The Case for Surgical First Assistants

This article appears in Outpatient Surgery Magazine
Aug 28, 2014
5 good reasons to partner with these physician extenders.
Surgical first assistants (SFAs) set up my instruments, communicate my needs to the surgical team and anticipate my every move during procedures, which lets me focus more of my attention on the intricacies of surgery. With an SFA by my side providing advanced, hands-on support, I’m able to reduce my procedure time and increase my procedure volume. My outcomes are better, too. Here are 5 key benefits to working with SFAs.
1. Greater efficiency
Clearly your surgeons and staff can successfully perform the procedures you host. But are they performing them as efficiently as possible?
I’m a busy general and vascular surgeon who operates in hospitals and surgery centers in St. Petersburg, Fla. I need to perform efficient surgeries to keep up with my high-volume caseload. SFAs who are familiar with how I work and what I need help me perform up to 17 cases a day and nearly 1,000 procedures a year. They anticipate the next step in procedures and have needed equipment primed and ready to place in my hand.
SFAs also close cases for me — I complete abdominal wall closures, but they close superficial skin layers — which lets me turn my attention to completing paperwork and checking on the next case’s patient. I’m able to complete carotid atherectomies in about 30 minutes, open abdominal aortic aneurysms in an hour, gallbladders in 10 to 15 minutes and hernia repairs in about 20 minutes. I run a very efficient OR, thanks to the pace SFAs help me maintain.
2. Increased case volume
Surgeons who work with SFAs can increase their elective case volume. We’re very restrictive in many of the ways we’re reimbursed, so streamlining the repetitive aspects of surgery helps generate higher volume and increases revenue. It becomes a self-fulfilling prophecy: Surgeons who produce more volume get more surgical time from facilities — at one of my hospitals I’ve had 2 ORs running every Wednesday for the past 6 years because I’ve filled the rooms consistently — letting them further increase their volume of revenue-generating cases. It’s a win-win for surgeons and facility administrators.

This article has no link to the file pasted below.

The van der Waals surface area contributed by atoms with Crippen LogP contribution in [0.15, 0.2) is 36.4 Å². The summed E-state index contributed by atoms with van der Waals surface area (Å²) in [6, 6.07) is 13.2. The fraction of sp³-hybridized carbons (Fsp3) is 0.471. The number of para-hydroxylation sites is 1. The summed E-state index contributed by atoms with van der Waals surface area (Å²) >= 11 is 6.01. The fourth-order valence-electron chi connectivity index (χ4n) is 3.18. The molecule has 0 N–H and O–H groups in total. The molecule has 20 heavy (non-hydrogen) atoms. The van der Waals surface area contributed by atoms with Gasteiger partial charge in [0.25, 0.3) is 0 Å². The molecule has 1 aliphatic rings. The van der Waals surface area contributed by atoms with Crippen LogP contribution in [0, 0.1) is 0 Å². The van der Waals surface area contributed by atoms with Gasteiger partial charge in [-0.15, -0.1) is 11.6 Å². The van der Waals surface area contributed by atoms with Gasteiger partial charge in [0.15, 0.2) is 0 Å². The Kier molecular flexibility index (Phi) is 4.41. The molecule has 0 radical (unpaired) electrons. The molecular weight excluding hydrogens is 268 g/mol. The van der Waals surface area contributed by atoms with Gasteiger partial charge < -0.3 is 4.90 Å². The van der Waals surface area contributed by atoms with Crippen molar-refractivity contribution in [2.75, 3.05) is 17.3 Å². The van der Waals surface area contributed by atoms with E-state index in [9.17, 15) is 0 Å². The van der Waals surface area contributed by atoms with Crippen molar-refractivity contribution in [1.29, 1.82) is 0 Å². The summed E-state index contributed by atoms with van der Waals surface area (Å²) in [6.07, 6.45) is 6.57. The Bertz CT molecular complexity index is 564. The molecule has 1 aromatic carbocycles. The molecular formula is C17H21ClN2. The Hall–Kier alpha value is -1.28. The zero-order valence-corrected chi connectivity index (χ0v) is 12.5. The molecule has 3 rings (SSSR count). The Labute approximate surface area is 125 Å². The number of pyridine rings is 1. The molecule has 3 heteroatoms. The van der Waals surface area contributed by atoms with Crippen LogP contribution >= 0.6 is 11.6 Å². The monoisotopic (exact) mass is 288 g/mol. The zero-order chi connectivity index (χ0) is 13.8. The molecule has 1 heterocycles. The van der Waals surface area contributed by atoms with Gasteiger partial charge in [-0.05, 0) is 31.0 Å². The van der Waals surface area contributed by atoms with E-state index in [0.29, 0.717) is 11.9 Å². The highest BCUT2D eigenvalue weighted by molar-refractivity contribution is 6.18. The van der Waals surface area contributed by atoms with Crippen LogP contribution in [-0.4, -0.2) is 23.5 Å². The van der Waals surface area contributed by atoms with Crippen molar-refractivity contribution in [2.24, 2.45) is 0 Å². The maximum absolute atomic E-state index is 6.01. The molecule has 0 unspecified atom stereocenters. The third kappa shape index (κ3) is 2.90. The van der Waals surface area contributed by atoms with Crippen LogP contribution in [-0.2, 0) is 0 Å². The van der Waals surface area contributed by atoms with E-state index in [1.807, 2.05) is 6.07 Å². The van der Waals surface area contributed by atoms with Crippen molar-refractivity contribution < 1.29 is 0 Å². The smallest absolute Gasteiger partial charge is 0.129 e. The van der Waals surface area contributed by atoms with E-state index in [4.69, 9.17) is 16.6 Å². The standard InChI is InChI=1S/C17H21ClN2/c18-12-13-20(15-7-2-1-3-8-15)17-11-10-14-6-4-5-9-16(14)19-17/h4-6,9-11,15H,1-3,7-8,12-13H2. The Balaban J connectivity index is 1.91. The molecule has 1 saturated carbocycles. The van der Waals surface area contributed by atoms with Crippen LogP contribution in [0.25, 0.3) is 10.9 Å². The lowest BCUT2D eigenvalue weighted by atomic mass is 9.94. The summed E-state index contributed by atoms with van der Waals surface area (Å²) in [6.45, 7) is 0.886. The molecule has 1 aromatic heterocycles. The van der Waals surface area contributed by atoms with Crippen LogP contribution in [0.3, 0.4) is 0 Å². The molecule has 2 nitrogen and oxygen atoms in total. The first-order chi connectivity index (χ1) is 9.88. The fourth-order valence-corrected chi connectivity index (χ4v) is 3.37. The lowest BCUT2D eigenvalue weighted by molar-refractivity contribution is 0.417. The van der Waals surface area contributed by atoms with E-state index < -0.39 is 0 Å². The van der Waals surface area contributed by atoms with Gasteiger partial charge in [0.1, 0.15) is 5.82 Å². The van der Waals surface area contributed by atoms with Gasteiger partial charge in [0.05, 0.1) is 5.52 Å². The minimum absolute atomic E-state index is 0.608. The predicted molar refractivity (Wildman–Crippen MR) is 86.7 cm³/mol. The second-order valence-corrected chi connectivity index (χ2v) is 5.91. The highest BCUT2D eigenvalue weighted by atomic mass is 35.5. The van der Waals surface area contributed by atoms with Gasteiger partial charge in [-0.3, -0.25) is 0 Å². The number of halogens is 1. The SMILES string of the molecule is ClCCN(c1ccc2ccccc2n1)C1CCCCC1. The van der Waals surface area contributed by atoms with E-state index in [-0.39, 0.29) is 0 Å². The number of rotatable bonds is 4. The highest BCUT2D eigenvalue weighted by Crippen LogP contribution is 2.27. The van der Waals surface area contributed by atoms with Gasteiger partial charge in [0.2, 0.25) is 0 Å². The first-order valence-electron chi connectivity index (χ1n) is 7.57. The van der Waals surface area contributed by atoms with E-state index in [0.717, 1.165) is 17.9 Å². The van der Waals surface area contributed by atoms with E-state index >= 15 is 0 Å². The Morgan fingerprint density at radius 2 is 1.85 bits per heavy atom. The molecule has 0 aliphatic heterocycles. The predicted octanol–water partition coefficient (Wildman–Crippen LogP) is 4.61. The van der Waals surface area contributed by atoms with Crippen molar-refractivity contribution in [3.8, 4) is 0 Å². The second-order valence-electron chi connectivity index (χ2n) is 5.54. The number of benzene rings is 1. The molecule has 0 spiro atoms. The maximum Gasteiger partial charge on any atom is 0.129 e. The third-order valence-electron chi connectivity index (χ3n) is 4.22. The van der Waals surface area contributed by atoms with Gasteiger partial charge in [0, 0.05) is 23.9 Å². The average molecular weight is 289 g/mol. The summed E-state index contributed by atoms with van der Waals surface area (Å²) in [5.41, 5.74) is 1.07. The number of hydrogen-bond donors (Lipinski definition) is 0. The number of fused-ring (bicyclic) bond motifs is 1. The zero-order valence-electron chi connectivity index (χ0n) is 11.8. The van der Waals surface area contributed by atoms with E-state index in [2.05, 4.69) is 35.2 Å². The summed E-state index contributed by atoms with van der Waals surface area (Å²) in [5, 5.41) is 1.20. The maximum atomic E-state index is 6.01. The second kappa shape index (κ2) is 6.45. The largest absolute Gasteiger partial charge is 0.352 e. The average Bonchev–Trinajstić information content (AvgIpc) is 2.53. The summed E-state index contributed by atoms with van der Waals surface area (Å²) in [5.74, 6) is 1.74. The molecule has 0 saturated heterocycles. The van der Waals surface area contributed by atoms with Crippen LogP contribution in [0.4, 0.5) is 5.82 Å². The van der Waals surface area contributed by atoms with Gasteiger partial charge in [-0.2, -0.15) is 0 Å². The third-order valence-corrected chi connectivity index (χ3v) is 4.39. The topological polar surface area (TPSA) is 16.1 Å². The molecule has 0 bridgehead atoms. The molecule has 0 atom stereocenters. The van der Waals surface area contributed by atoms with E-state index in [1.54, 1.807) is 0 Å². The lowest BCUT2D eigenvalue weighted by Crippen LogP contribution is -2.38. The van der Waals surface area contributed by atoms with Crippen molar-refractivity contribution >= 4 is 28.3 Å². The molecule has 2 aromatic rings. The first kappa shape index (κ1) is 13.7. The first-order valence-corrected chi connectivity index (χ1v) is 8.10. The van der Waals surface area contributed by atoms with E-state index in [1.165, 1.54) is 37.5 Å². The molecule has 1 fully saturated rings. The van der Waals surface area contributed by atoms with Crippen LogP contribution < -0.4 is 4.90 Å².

3. Better pre-op prep
Because I work in several facilities, SFAs help prepare the ORs and prep the surgical team about my specific needs and preferred techniques before I arrive to operate. Working with SFAs also means I don’t have to acclimate staff to how I work, which can be a slow laborious process every time I work in a new facility. Because SFAs understand and communicate my needs, I can hit the ground running, regardless of where I’m operating. SFAs are also familiar with how to set up a back table for my particular aortogram procedures, which to be honest, I have little knowledge about. I’m barely involved in the mechanics of getting a room organized, so when I arrive, the team is often ready to go. It’s a more efficient process.
4. Improved communication
In larger facilities, it’s unlikely the same nurses cover every case performed by individual physicians. They likely work procedures done 3 different ways by 3 different doctors. SFAs bridge the communication gap between surgeons and surgical teams. They’re extremely familiar with what surgeons need and how they operate, and they’re in the OR before and after each case to help expedite the set up and turnover of rooms. It’s an indirect way SFAs improve communication between surgeons and staff. That’s not necessarily what they’re there to do, but it’s a beneficial byproduct.
5. Versatile help
I’ve worked with surgeons serving as first assistants, but they don’t make the best helpers. They tend to have an urge to perform procedures themselves or have ideas as to how it
could be done better and aren’t as willing or able as SFAs to adapt to my style.
Some surgeons like to hire their own SFAs. There are definite advantages to doing so, but larger services (, for example) let surgeons pick and choose among several SFAs who are expert in different clinical areas and have different working styles. I team with SFAs who are very efficient and very fast, but not every physician is interested in working at that pace. Services can provide SFAs that match surgeons’ clinical requirements.
I’ve worked with 16 different service-provided SFAs — nearly all have been physician assistants — since 2009. They have expertise in a wide variety of specialties, so I’m able to work with someone who’s trained in the specific cases I perform. If I were to hire SFAs on my own, it’s highly unlikely they’d have the versatility to meet my various clinical needs.
Surgeons without the significant volume needed to pay for an SFA on their own can partner with a service and still enjoy the benefits. And even if surgeons have the volume to pay for a personal SFA who might be expert is several facets of their practice, it’s doubtful they’ll end up with an assistant who’ll be able to cover every procedure they perform. Plus, if surgeons work with someone from a service who’s not a good match, they can easily find a better fit. In contrast, surgeons who hire SFAs on their own might end up in an endless cycle of hiring and firing until they find the perfect partner.